But the underlying order is symbolic. The director of Hearts in Darkness, the sprawling meta-movie at the centre of the novel, argues that all good cinema follows a simple rule: its narrative intensifies in five or six escalating steps before “giving way to a thrilling interval of weightlessness or flight, then returning to the status quo”. Represented as a diagram, this trajectory resembles a side view of half a ziggurat, which can also be seen as a diagram of a succession of people following in each other’s footsteps. For example, a novelist writing about someone making a film of a doomed expedition into the jungle. Madness begets madness in this novel, almost as if some conspiracy or occult order were being worked out.

Is any of this familiar? Narrative as geometry, with diagrams. Chipper 1930s banter. Funny but significant names (Poyais O’Donnell, which references a 19th-century con trick; Zonulet, which means “little zone”). Nazis. Contagious insanity. An octopus. An airship. A nightmare conspiracy that may just be a druggy hallucination. A few years ago, Beauman told an interviewer that the work of Thomas Pynchon has had “no impact on British fiction, really, apart from perhaps on me and Tom McCarthy”, but this book isn’t so much influenced by Pynchon as colonised by his work. In chapter after chapter, one can feel the shadow of Gravity’s Rainbow sweeping across the text like the spaceship in Independence Day.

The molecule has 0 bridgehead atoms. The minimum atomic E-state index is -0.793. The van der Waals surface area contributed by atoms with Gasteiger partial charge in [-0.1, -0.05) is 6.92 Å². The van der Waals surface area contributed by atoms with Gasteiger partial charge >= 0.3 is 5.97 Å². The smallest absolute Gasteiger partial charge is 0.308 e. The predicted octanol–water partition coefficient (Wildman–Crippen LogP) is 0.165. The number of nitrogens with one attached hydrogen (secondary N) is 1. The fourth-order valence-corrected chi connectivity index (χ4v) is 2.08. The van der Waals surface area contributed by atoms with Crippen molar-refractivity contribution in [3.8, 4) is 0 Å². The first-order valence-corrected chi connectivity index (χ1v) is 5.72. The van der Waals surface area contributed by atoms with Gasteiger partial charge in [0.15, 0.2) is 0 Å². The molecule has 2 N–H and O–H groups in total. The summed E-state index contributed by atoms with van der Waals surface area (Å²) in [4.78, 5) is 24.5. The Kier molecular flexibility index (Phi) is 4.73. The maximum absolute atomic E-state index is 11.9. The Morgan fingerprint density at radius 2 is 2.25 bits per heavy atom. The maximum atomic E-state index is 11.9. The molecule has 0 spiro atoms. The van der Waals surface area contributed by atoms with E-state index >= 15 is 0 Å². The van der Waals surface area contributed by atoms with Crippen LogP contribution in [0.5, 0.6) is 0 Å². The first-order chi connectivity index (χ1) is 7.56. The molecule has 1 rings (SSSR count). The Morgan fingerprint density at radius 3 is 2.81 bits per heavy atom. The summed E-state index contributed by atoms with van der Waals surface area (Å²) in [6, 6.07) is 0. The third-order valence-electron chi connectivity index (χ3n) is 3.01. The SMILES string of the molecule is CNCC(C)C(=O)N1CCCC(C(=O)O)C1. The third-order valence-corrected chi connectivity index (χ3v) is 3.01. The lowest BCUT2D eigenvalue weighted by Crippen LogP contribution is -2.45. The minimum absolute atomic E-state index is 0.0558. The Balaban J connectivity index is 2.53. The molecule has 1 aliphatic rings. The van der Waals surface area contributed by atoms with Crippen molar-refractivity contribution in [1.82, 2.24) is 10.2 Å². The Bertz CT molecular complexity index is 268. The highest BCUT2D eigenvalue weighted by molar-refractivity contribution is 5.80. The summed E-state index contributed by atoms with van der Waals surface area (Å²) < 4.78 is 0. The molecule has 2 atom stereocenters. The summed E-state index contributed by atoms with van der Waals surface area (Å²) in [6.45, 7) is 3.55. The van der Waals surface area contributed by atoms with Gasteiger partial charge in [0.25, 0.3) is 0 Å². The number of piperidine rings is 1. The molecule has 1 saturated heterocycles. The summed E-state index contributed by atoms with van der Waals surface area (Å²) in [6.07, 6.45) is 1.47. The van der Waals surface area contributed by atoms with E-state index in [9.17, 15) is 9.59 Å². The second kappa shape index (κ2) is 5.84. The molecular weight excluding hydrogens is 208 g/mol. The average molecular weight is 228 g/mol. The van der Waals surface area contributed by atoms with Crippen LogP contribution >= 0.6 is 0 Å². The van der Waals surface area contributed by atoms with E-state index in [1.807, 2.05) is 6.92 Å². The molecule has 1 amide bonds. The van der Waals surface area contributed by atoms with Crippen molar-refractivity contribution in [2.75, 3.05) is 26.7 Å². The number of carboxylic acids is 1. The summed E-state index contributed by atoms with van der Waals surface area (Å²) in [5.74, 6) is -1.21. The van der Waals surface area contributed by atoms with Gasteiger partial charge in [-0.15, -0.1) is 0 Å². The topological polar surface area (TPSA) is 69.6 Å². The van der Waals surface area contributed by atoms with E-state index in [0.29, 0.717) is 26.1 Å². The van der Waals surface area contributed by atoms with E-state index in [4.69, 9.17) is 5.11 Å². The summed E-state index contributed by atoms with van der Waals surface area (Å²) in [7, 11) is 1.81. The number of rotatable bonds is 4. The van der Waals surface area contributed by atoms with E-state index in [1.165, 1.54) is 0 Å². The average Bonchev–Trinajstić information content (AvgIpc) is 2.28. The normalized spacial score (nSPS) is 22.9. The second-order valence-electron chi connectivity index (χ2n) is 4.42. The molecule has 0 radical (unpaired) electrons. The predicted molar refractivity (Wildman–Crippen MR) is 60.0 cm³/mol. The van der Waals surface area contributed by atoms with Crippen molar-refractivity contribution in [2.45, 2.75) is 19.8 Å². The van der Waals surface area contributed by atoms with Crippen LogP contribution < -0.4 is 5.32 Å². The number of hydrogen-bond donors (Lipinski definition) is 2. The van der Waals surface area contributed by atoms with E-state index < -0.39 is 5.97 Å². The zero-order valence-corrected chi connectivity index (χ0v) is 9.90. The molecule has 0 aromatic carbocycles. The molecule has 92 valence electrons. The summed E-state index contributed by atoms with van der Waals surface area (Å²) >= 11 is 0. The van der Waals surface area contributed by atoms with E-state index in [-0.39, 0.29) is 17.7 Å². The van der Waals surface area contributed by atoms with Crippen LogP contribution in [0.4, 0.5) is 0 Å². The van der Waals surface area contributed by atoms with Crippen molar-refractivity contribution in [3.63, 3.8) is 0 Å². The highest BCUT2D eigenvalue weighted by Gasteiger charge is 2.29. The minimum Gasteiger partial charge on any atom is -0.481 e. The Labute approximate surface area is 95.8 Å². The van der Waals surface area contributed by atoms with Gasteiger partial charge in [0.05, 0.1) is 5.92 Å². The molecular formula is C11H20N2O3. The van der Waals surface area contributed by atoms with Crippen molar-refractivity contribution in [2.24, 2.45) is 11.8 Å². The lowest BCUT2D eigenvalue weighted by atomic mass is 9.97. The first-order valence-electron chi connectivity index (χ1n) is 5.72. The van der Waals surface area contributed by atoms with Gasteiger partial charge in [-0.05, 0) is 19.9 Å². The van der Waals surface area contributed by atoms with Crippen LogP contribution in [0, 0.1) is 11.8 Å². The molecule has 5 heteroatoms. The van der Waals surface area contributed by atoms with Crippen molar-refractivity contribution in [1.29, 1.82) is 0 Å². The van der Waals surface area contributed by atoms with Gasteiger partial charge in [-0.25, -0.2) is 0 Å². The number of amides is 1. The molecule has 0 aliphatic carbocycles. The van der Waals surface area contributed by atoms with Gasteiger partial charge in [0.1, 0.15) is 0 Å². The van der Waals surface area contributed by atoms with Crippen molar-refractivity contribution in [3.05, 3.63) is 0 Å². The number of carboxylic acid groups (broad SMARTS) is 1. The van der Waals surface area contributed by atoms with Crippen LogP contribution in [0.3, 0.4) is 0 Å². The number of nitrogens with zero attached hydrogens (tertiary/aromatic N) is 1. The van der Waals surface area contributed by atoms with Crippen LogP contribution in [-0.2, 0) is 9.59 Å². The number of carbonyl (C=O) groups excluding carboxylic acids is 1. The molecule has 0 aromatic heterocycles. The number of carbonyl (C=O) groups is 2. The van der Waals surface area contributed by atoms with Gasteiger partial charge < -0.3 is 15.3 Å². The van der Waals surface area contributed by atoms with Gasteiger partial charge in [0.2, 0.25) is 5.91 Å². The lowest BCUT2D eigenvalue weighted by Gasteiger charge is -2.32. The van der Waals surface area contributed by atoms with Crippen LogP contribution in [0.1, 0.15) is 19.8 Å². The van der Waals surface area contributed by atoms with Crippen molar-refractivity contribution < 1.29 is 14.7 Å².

Perhaps there’s a point here. Beauman recapitulates Pynchon as Hearts in Darkness recapitulates Heart of Darkness, and so the shape of the half-ziggurat is redrawn. But when a writer steers this close to his models, comparisons are inevitable, and Beauman’s writing, lustrous and smart as it invariably is, lacks much of the moral and emotional seriousness – the fear, the loss, the sorrow, the threat – that acts as a counterweight to Pynchon’s comic and intellectual games. The result is a novel of great intelligence and humour, cleverly structured and brimming with tricks, that never quite coalesces into purposeful significance. It’s a tremendous rainbow, but I’d have welcomed a bit more gravity. 

Madness Is Better Than Defeat
Ned Beauman
Sceptre, 416pp, £16.99

This article first appeared in the 17 August 2017 issue of the New Statesman, Trump goes nuclear